Barrio opened three years ago in a former Downtown Wendy’s location, but unlike many fast-food conversion projects, you wouldn’t recognize it. During dinner, this two-story restaurant is dimly lit and swanky-yet-casual with its wood-crate-meets-rusty-steel decor. Barrio is equally known as a place to grab a drink for happy hour (I enjoyed half a pitcher of white sangria for half price during my visit, which was good, but a little heavy on the grapefruit side) as it is a place to dine, lending even more to the casual atmosphere.
Recently, Barrio gave their menu an overhaul, and I thought it was good timing for a revisit (though their website does not display the new menu as of yet). The focus of the menu remains on small plates meant for sharing with companions, but many are substantial enough for a standalone meal for one. One very noticeable change to the menu — and I’m not exactly sure when this happened — is that many of the dishes are named in plain english. I seem to recall many dishes titled in spanish, reflecting the menu’s influences from across Latin American and Spain. I assume the change was to help clear up confusion, but I sort of miss the exotic charm that it added. Even “tapas” on the menu has been replaced with the wording of “small plate”.
The Fried Green Tomatillos ($7) are on the tapas small plates section of the menu. Four slices of tomatillo are lightly breaded and fried. The tomatillos are softened in the process but still have a great semi-tangy flavor. They’re complimented with two sauces: an avocado aioli and a mango ketchup sauce. Both have great flavors to them, and work together well, though neither really had much of a punch. Some additional spices of some sort could be used to make these sauces a little less forgettable.
Barrio’s Empanadas have been given a slight revamp, but retain the same pricing structure (3 for $8 / 6 for $14 / 9 for $20). I tried the Ohio Raised Braised Beef Empanada, which is served with an agave BBQ dipping sauce, the Black Bean and Queso Empanada, served with tomato aioli, and the Chorizo and Potato Empanada, with a side of chipotle lime sour cream. The empanada dough is well made, flaky and soft. One of my empanadas was only half the size, and I wasn’t sure if that was normal or if they ran out of dough. As far as the filling goes, the braised beef stood out as the winner of this trio. Tender meat and a nice sauce tangy bbq sauce to accompany it. The chorizo was extremely finely ground which left it dry, and the black bean and queso filling was pretty basic. Their sauces are both fine, but don’t do enough to salvage the average filling flavors.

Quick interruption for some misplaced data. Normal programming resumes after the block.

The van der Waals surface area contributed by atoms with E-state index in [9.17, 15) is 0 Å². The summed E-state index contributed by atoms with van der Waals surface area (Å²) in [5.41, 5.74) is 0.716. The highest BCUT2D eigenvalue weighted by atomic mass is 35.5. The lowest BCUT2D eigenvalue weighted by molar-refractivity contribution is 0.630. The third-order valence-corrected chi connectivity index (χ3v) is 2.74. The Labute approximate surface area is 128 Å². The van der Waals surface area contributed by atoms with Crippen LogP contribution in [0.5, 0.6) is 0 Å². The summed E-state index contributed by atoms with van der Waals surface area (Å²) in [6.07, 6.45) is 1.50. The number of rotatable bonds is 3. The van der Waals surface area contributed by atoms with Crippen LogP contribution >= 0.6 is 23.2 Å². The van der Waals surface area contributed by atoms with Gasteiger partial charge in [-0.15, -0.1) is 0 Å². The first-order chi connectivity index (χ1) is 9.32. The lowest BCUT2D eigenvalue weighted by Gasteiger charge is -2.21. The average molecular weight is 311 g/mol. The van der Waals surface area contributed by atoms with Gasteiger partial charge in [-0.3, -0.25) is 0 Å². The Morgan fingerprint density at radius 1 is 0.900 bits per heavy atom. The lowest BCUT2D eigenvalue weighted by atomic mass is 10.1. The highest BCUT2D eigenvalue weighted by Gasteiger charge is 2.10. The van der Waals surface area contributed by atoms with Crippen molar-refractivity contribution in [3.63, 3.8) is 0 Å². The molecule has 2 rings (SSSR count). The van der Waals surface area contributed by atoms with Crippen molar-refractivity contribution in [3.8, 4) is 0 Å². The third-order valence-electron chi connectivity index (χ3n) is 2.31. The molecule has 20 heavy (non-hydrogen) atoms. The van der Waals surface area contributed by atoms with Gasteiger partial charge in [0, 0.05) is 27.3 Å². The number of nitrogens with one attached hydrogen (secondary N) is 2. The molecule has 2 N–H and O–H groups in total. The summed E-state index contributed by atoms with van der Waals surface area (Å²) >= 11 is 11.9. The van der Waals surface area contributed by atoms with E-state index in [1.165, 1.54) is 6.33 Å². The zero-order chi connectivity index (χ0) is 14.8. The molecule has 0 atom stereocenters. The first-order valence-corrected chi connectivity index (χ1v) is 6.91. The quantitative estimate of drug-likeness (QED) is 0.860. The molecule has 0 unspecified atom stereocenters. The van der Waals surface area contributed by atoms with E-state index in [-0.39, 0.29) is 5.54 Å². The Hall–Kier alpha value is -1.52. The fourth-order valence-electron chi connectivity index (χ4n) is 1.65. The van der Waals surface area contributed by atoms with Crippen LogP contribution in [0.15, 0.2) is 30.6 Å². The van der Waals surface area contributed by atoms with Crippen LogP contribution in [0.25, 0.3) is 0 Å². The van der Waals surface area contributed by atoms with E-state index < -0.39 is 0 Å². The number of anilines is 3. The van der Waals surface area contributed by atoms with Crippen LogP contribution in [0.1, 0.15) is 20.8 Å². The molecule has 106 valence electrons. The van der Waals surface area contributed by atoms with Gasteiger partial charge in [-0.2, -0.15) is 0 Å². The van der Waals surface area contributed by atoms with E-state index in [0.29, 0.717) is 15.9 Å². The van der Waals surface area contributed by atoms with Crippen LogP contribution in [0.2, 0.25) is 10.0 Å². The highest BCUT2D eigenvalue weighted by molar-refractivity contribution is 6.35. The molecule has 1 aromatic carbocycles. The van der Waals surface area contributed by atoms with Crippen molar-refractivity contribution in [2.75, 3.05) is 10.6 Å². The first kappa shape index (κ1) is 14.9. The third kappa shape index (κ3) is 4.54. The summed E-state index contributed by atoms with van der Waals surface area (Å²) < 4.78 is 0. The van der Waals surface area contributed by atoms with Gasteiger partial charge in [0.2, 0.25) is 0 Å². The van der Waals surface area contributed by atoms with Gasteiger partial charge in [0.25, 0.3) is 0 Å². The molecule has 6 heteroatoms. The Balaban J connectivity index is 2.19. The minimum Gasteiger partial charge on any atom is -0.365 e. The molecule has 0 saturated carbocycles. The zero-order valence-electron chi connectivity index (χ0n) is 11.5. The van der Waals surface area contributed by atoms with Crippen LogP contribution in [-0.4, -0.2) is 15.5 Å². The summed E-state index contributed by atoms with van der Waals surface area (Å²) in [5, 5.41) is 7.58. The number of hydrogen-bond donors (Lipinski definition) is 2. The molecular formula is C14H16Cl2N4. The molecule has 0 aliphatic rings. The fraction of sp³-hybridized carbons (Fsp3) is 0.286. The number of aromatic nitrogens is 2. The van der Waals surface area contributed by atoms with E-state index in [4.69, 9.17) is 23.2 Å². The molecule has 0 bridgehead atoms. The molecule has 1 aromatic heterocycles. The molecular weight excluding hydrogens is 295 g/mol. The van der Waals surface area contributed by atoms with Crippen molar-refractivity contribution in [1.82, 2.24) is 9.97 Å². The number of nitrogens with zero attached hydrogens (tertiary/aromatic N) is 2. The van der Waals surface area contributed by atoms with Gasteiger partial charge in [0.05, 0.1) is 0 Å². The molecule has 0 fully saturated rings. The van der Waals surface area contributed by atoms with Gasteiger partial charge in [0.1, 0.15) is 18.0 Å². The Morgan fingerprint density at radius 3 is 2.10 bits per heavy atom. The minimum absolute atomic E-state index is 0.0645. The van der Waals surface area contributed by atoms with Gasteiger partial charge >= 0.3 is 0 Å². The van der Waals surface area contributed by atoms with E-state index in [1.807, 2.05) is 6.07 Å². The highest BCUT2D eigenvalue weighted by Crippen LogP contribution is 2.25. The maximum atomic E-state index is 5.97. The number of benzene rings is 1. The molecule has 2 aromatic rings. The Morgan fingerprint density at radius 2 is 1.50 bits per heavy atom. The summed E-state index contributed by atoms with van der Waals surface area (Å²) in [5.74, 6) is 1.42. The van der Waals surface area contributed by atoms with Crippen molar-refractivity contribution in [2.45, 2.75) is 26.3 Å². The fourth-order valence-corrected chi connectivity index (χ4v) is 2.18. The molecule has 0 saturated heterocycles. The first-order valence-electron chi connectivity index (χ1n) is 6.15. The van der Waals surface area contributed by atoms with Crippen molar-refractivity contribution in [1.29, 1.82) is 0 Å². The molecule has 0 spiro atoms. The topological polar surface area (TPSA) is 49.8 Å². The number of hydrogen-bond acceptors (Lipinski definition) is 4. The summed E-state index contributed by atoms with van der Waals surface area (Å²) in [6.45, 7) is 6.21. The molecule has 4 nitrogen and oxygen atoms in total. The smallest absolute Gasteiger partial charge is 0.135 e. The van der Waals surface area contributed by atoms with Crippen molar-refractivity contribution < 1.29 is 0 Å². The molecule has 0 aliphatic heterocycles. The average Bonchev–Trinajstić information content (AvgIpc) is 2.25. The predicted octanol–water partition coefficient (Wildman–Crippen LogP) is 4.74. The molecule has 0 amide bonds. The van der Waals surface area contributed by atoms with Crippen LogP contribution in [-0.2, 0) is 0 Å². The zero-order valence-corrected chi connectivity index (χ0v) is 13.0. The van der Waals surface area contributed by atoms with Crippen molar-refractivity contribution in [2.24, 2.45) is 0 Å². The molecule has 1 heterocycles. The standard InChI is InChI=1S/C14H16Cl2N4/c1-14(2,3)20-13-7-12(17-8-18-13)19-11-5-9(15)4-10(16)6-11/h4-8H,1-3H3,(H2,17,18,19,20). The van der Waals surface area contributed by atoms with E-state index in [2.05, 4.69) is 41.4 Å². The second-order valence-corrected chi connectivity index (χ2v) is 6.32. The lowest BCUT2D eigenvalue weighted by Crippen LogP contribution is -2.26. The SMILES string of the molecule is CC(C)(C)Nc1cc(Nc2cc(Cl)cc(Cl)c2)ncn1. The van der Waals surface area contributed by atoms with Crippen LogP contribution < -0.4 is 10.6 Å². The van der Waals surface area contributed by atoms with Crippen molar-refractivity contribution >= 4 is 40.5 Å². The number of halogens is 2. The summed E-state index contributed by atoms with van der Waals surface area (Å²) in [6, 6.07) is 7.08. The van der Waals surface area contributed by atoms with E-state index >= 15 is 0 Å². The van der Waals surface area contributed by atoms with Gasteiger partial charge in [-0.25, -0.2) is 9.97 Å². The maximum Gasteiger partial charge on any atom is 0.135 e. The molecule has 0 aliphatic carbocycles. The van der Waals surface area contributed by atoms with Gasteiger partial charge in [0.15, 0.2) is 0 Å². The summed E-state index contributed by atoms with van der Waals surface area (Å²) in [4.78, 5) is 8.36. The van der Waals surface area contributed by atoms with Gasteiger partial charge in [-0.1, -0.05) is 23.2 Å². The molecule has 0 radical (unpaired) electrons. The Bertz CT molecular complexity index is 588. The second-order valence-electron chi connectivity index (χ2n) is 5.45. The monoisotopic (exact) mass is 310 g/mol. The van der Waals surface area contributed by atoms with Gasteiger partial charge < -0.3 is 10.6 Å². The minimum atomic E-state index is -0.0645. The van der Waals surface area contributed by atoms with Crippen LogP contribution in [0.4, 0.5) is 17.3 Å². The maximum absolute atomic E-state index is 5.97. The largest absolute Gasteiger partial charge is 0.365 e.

The Coconut Prawn ($14) is another option on the small plate menu. Two regular sized shrimp are coated in toasted coconut and served on a bed of black bean, corn and jicama salad with a blueberry margarita marmalade. The shrimp were well prepared, but a bit on the small side to be referring to them as prawns. Slightly misleading, but the flavors were nice. I enjoyed the freshness of the vegetable salad, and the sweet syrupiness of the marmalade was surprising but it worked. I couldn’t have eaten much more of it, but it was a balanced portion for the dish.
The Seared Scallops with Roasted Herb Parsnips ($14) was another dish from the small plates menu. Three smallish scallops are served along with sliced vodka-poached pears, chorizo, a lobster saffron vanilla sauce and topped with dollops of pepper jam. Needless to say, there was a lot of components to this dish. Individually, they all tasted fine on their own (and looked pretty on the plate), except for the chorizo, which again was the same dry crumble that was served in the empanadas. I enjoyed the sweet boozy pears quite a bit, but they belong on a dessert plate instead. The pepper jam could have been omitted and this dish would have felt a lot more balanced. Addition through subtraction.
Barrio has some hits and some misses with their new menu. Many of the dishes come across as overplanned and overdressed for a venue that has a very laid back atmosphere. All ingredients tasted fresh, and it’s obvious that a skillful hand was executing these plates, regardless of my quibbles with flavors or textures. Of the dishes I tried, I’d only recommend one or two of them, but with at least a dozen other offerings to be explored, I’m confident that a return visit could produce better results with some additional tasting and experimentation.
If anything, go during happy hour for half-off pitchers of sangria and margaritas and you’ll go home happy.
Barrio is located at 185 North High Street in Downtown Columbus. More information can be found online at www.barriotapas.com.